Top 5 NFL Active Players With Higher Income

With NFL falling in the category of the top-10 most popular sports in the world with a fan base of more than 400 million, we can expect athletes to be heavily compensated for their hard work on the field. Last year, all of the 32 teams in the NFL generated revenue of 12.2 billion U.S dollars, which is a lot, and this trend will continue to go up as the sport becomes more globally recognizable.

With all that money in circulation, it is not a secret that NFL athletes, especially quarterbacks, sign multi-million dollar contracts every year.

However, even though calculating NFL’s highest-paid athletes isn’t a difficult task, there are many debates on which metrics to consider since every contract is different.

Contracts in the NFL are combined by multiple incomes for the athletes such as base salary, guarantees, and other options for making money that is not guaranteed and they rely on the athlete’s performance that year.

If we are talking only about guaranteed money, then Josh Allen with $150 million will take the first place, and if we consider year-by-year average base salary then Jimmy Garoppolo with $24.1 will top up the list.

Since the base salary varies from contract to contract, we took the average annual salary just because it paints the most accurate picture of the league’s earnings.

Patrick Mahomes -Quarterback – Chiefs

Making it into the last two Super Bowls and winning one has to account for something, right? In some years when people ask ‘who are the top 10 quarterbacks of all time?’ you will probably see Mahomes included.

So it’s no surprise that Mahomes is on the top of this list with an average annual salary of $45 million. In fact, he signed the richest contract in NFL’s history for 10 years which will earn him $450 million.

He has averaged close to 5,000 passing yards, 41 pass TDs, and eight interceptions per 16 games he played. On top of that, the Chiefs might have another chance of appearing back-to-back on the Super Bowl in 2022. It seems like the Chiefs won’t regret giving him the highest contract in the NFL.

Josh Allen – Quarterback – Bills

As we mentioned before, if we talk about guarantees then Josh Allen will be at the top of the table after signing a contract in August of 2021 with the Bills that will pay him the highest amount in guarantees ever recorded in the NFL of 150 million dollars.

The Bills didn’t make a mistake with this deal since Allen has marginally improved over the last three seasons leading the Bills to an AFC Championship Game while throwing 4,544 yards, had 10 interceptions, and 37 touchdowns.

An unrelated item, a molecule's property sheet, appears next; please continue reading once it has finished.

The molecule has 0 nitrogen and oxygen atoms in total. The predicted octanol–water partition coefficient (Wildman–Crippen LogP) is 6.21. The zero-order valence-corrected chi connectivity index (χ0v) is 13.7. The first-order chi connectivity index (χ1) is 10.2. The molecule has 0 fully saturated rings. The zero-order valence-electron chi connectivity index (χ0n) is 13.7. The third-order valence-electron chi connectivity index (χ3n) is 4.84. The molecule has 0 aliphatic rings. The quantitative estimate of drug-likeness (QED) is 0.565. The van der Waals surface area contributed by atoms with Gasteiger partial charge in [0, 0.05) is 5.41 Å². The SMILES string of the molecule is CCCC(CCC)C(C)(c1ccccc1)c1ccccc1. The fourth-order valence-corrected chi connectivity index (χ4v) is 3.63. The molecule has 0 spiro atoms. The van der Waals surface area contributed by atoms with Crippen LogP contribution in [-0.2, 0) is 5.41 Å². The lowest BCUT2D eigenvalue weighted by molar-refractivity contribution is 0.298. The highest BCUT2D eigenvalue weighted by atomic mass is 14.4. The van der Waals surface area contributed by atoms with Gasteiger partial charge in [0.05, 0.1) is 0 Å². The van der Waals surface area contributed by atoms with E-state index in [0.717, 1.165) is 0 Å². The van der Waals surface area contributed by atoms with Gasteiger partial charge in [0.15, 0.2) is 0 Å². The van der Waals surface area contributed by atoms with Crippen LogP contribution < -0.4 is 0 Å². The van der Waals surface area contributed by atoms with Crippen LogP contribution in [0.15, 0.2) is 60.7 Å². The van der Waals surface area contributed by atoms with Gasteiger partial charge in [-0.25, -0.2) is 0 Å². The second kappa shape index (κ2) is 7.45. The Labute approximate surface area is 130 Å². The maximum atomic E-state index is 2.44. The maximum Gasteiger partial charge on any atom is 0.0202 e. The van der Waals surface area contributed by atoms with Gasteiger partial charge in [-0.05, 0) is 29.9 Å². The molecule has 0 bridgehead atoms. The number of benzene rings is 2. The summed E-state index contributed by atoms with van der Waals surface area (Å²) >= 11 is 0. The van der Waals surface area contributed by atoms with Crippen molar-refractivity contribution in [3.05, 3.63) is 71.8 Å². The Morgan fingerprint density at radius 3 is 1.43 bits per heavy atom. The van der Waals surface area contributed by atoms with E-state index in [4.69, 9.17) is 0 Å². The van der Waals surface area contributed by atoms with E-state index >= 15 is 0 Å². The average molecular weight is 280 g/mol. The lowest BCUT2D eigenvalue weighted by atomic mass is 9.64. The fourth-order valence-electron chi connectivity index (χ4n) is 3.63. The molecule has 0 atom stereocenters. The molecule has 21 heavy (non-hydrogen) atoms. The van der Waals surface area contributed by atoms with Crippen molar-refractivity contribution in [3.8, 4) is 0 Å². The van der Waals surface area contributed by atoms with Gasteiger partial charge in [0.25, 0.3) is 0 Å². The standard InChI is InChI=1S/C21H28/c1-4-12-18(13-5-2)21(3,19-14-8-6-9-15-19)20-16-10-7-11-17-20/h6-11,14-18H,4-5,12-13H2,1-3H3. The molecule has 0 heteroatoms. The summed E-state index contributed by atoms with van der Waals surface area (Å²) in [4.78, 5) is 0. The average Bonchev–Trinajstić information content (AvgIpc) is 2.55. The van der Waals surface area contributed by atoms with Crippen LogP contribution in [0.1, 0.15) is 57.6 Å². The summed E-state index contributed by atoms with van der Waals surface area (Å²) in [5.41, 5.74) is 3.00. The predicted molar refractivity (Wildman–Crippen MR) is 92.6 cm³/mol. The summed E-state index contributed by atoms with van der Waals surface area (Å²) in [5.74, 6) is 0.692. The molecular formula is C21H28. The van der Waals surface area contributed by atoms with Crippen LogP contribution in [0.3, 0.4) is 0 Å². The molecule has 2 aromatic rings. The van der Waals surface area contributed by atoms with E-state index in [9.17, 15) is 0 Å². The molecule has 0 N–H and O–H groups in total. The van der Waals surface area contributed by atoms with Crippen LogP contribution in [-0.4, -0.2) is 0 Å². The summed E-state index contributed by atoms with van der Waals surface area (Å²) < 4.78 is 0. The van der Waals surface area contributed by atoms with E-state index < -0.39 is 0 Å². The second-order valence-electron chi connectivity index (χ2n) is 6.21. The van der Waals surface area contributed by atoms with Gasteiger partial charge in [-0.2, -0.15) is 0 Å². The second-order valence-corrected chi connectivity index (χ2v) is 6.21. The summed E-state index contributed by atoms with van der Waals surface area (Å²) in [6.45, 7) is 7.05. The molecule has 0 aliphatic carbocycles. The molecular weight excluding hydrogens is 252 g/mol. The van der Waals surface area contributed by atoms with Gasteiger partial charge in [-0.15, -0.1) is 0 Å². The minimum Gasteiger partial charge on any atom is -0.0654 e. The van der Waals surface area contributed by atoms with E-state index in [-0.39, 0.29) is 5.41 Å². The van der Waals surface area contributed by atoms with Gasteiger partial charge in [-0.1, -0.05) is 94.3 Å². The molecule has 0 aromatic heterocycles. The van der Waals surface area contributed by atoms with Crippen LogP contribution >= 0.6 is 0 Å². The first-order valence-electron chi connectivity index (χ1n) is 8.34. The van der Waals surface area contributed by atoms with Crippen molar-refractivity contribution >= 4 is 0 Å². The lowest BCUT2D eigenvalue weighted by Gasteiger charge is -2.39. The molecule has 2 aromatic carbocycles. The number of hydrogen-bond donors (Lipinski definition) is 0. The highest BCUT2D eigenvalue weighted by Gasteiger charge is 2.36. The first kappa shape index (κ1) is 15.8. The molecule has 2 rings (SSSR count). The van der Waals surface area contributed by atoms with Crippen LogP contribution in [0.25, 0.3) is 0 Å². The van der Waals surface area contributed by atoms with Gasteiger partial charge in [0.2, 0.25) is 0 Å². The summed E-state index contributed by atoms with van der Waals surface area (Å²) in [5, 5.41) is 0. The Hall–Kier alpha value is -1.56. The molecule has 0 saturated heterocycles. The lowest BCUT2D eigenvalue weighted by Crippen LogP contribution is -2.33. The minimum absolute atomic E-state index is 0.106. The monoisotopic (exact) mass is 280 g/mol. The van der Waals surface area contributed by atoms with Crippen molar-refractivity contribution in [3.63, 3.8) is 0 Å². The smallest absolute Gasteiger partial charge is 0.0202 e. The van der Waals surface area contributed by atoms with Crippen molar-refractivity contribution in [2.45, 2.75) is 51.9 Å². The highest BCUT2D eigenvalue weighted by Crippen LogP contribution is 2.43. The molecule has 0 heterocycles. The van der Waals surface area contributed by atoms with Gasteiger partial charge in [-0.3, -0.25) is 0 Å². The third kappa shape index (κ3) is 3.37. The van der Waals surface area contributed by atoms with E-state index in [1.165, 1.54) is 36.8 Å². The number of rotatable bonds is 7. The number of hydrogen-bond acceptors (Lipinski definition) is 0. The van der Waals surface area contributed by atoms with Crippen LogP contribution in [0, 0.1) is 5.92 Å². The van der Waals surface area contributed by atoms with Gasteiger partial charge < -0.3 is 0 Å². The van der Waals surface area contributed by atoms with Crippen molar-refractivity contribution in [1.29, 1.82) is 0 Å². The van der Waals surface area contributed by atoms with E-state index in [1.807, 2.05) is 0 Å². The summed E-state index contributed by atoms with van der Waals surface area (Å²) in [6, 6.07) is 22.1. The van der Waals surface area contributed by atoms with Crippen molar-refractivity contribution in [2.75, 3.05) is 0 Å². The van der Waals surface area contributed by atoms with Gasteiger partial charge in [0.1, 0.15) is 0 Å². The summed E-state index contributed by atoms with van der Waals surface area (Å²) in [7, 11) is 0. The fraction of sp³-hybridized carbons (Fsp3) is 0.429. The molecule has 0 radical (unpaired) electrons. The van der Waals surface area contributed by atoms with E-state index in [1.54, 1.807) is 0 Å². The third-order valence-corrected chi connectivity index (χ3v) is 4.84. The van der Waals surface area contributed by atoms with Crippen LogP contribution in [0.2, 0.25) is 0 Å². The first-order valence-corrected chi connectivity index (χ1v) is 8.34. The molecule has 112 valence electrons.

Dak Prescott – Quarterback – Cowboys

It is safe to say that Prescott had a rather unlucky past two years in the NFL. Last season, he only played five games after breaking his ankle, but he was on the pace for a 6,000 yard passing season with flawless appearances.

His annual salary is $40 million which is a lot of a player that is not at his peak. However, the Cowboys are trying to improve his situation and rebuild their defense just to keep him safe from the opposing team. Let’s just hope he will return as strong as the start of the 2020 NFL season.

Deshaun Watson – Quarterback – Texans

Last year, Watson had an amazing season leading the NFL table in passing yards (4,823) and yards per attempt (8.9). He has an annual salary of $39 million, which is right on the money since he is one of the best younger quarterbacks in the league. However, his career in the NFL looks shaken since he has been accused in 22 civil lawsuits and 10 criminal complaints. It is still unclear whether he will ever play again.

Russel Wilson – Quarterback – Seahawks

With a rock-solid performance over the last 8 years, Wilson is definitely one of the best quarterbacks in the league. He never missed a start in nine seasons and has averaged 3.772 passing yards and nine interceptions per season.

That’s why the Seahawks rewarded him with a well-earned $35 million salary, and let’s hope he continues with the same pace considering he is 33 years old and is in his late-career days in the NFL.

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